A key part of the Negotiation Framework is that information exchanged between suppliers must be limited to what is strictly necessary to implementing the mechanism for the Contribution Payment. While this reflects standard competition law good practice, the Association of the British Pharmaceutical Industry ("ABPI") has specified the types of information which are necessary to exchange as including:
- The combination therapy and expected indication.
- The healthcare technology assessment ("HTA") agency evaluation timelines and requirement for a response, for example, confirming the backbone company is willing to engage during the evaluation process.
- The treatment pathway / line of therapy, including comparators / standard of care.
- The expected patient population numbers for the indication and assumed duration of treatment (including extrapolation analyses if applicable).
- The amount of Contribution Payment that the add-on company requires per patient to make their own (confidential) discount sufficient for a positive HTA agency evaluation and commercially viability.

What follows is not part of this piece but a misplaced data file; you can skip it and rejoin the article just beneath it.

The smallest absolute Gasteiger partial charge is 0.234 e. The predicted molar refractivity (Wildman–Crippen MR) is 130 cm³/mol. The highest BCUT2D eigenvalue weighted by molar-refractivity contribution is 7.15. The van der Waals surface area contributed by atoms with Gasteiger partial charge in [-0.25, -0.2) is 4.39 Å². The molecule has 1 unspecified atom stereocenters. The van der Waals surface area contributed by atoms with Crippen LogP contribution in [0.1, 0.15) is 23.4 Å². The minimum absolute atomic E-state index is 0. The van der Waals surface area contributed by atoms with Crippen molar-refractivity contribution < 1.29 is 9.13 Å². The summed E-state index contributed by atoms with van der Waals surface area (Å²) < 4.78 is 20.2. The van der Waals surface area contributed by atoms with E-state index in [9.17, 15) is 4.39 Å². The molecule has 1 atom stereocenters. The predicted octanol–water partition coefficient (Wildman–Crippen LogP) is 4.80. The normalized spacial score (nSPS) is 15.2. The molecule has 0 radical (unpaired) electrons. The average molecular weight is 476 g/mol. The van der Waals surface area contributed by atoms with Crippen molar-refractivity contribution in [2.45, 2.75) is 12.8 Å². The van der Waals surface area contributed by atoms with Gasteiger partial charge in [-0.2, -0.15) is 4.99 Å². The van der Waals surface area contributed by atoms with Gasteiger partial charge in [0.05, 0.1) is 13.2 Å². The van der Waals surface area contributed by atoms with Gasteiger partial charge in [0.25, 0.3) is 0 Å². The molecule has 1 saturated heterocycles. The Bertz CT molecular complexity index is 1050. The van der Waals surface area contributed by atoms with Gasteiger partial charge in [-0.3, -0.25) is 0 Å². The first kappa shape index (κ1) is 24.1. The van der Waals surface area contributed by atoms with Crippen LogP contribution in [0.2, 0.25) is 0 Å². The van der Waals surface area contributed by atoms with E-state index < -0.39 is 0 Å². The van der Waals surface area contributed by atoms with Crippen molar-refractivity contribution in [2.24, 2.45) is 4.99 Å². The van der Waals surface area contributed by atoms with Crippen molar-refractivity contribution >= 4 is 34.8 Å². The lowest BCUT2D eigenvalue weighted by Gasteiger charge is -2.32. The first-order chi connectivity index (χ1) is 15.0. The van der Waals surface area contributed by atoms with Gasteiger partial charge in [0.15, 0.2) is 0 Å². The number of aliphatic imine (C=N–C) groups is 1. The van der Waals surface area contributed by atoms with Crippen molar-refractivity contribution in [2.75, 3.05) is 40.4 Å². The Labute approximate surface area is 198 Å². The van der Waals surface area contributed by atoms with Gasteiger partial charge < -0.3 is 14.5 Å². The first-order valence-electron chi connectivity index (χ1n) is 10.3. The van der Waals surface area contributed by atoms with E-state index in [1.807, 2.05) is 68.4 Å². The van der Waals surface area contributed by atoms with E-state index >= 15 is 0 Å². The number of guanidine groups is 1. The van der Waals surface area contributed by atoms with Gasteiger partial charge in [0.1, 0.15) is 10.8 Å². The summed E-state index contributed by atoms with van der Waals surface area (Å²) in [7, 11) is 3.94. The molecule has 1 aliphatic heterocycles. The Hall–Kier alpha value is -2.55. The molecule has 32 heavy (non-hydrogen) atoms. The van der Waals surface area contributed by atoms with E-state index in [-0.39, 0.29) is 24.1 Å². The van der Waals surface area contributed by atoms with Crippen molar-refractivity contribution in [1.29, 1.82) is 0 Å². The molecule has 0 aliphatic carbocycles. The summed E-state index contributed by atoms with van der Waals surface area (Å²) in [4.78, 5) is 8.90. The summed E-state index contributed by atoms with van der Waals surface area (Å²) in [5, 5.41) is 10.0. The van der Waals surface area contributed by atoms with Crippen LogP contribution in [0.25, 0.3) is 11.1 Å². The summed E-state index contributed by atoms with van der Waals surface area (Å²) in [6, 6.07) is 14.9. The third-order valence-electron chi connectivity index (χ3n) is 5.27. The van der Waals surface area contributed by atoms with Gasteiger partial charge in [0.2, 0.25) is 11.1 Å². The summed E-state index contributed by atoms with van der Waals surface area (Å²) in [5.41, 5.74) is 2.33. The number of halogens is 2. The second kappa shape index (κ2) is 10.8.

- How the agreement would be implemented (data to be shared; source and analysis of data; frequency of payments).
- The proposed scoping meeting date, venue, agenda, terms of engagement if a discussion about the commercial agreement is required.
- The proposed duration of agreement and any conditions for termination.
Conduct that the CMA will not prioritise / not investigate
The CMA will not prioritise nor investigate conduct in the following circumstances:
- Exchanges of information in the commercial negotiations; or
- Any subsequent agreements related to the payment of Contribution Payments entered into by component medicine manufacturers, where:
- Specific market features are present, namely, pricing agreed limiting the price paid by the NHS and any basis for prescribing decisions;
- Negotiations between the component medicine suppliers and associated exchanges of information are carried out according to the Negotiation Framework in good faith to reach an agreement with a view to making a combination therapy available to NHS patients;